In an observational study of more than 11,000 men with at least one traumatic experience, the researchers found that those with combat experience were much more likely than those without to report drinking alcohol to cope with PTSD. The diversity of traumatic experiences, the severity of PTSD, and diagnoses of alcohol abuse or dependence were significantly tied to drinking to cope with PTSD.

However, combat experience was not strongly linked to drinking to cope when the researchers adjusted for a person's total number of PTSD symptoms.

The researchers write: "Our findings suggest that although men with combat experience may be more prone to use alcohol to cope with PTSD symptoms and associated distress than trauma-exposed men without military combat experience, this may be partially due to greater overall posttraumatic stress severity among men who experienced military combat.

"This interpretation is supported by higher rates of PTSD and greater PTSD symptom totals among men with combat experience versus those without in our sample, as well as with prior research linking PTSD severity to both combat exposure and hazardous alcohol use. Alcohol use may be perceived by military combat Veterans as an effective, socially acceptable strategy for coping with PTSD symptoms and associated distress, perhaps due to certain personality factors, masculinity-related gender norms, or general attitudes toward alcohol common in the military. These and other possible interpretations warrant additional research attention."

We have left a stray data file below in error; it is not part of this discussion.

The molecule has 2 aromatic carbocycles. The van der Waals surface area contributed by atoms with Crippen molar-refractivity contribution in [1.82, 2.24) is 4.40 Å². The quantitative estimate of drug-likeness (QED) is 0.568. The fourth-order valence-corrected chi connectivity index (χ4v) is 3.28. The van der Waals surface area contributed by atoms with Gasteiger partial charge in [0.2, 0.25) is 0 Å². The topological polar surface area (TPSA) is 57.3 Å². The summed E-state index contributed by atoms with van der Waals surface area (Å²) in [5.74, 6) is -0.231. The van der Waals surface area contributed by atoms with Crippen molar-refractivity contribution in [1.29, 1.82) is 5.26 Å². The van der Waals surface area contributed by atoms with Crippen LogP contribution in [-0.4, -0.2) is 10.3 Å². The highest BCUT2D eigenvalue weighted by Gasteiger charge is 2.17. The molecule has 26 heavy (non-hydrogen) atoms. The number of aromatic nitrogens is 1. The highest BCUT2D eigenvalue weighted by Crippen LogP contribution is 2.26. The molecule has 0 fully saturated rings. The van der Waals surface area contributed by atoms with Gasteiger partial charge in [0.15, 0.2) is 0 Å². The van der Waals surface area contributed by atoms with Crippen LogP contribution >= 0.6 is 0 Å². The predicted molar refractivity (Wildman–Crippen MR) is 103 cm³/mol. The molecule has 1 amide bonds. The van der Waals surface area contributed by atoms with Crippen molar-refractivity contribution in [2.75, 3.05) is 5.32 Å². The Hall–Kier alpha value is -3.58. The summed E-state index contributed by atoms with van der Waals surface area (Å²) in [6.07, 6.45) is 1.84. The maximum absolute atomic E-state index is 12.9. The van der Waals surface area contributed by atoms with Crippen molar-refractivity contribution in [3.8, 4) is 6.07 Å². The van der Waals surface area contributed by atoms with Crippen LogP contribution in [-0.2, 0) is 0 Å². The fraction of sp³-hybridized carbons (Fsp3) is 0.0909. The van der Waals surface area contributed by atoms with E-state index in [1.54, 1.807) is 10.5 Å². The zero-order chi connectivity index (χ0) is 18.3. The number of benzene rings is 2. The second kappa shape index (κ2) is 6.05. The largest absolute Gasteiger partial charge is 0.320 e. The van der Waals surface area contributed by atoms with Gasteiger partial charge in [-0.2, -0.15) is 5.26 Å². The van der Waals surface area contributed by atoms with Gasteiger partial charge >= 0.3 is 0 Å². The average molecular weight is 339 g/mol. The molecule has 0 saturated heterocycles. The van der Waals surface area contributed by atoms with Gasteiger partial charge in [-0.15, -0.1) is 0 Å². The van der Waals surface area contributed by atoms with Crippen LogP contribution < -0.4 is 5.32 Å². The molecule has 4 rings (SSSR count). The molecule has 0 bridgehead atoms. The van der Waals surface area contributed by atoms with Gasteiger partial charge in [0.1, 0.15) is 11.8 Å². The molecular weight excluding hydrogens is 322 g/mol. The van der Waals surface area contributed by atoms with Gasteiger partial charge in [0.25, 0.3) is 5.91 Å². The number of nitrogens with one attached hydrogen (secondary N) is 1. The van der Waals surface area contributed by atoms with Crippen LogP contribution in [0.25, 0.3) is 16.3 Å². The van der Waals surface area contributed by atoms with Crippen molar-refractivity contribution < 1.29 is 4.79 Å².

Dr. Shannon Blakey, a postdoctoral fellow at the Mid-Atlantic Mental Illness, Research, Education and Clinical Center at the Durham VA Health Care System in North Carolina, led the study. Dr. Jack Tsai and Dr. Eric Elbogen, both of the VA National Center on Homelessness Among Veterans, were the co-authors.

Blakey was most surprised by two of the findings.